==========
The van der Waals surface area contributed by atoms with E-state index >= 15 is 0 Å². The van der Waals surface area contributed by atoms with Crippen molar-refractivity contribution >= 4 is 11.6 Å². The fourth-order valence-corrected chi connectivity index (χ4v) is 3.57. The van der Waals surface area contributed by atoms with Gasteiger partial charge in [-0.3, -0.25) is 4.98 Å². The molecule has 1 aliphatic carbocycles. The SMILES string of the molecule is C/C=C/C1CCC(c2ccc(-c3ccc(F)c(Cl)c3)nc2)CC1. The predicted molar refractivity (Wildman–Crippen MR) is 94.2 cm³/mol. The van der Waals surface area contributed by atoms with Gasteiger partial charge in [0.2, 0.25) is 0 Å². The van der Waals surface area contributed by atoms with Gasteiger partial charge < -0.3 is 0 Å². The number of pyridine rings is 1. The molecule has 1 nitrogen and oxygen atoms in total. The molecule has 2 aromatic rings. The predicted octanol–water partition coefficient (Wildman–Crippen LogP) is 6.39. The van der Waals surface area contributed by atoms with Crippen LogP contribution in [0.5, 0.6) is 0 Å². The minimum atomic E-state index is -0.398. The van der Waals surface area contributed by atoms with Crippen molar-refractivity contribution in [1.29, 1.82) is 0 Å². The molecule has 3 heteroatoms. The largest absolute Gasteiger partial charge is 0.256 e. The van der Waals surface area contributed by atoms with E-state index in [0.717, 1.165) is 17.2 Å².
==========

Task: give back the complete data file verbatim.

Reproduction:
The van der Waals surface area contributed by atoms with E-state index >= 15 is 0 Å². The van der Waals surface area contributed by atoms with Crippen molar-refractivity contribution >= 4 is 11.6 Å². The fourth-order valence-corrected chi connectivity index (χ4v) is 3.57. The van der Waals surface area contributed by atoms with Gasteiger partial charge in [-0.3, -0.25) is 4.98 Å². The molecule has 1 aliphatic carbocycles. The SMILES string of the molecule is C/C=C/C1CCC(c2ccc(-c3ccc(F)c(Cl)c3)nc2)CC1. The predicted molar refractivity (Wildman–Crippen MR) is 94.2 cm³/mol. The van der Waals surface area contributed by atoms with Gasteiger partial charge in [0.2, 0.25) is 0 Å². The van der Waals surface area contributed by atoms with Gasteiger partial charge < -0.3 is 0 Å². The number of pyridine rings is 1. The molecule has 1 nitrogen and oxygen atoms in total. The molecule has 2 aromatic rings. The predicted octanol–water partition coefficient (Wildman–Crippen LogP) is 6.39. The van der Waals surface area contributed by atoms with Crippen LogP contribution in [0.5, 0.6) is 0 Å². The minimum atomic E-state index is -0.398. The van der Waals surface area contributed by atoms with Crippen molar-refractivity contribution in [1.29, 1.82) is 0 Å². The molecule has 3 heteroatoms. The largest absolute Gasteiger partial charge is 0.256 e. The van der Waals surface area contributed by atoms with E-state index in [0.717, 1.165) is 17.2 Å².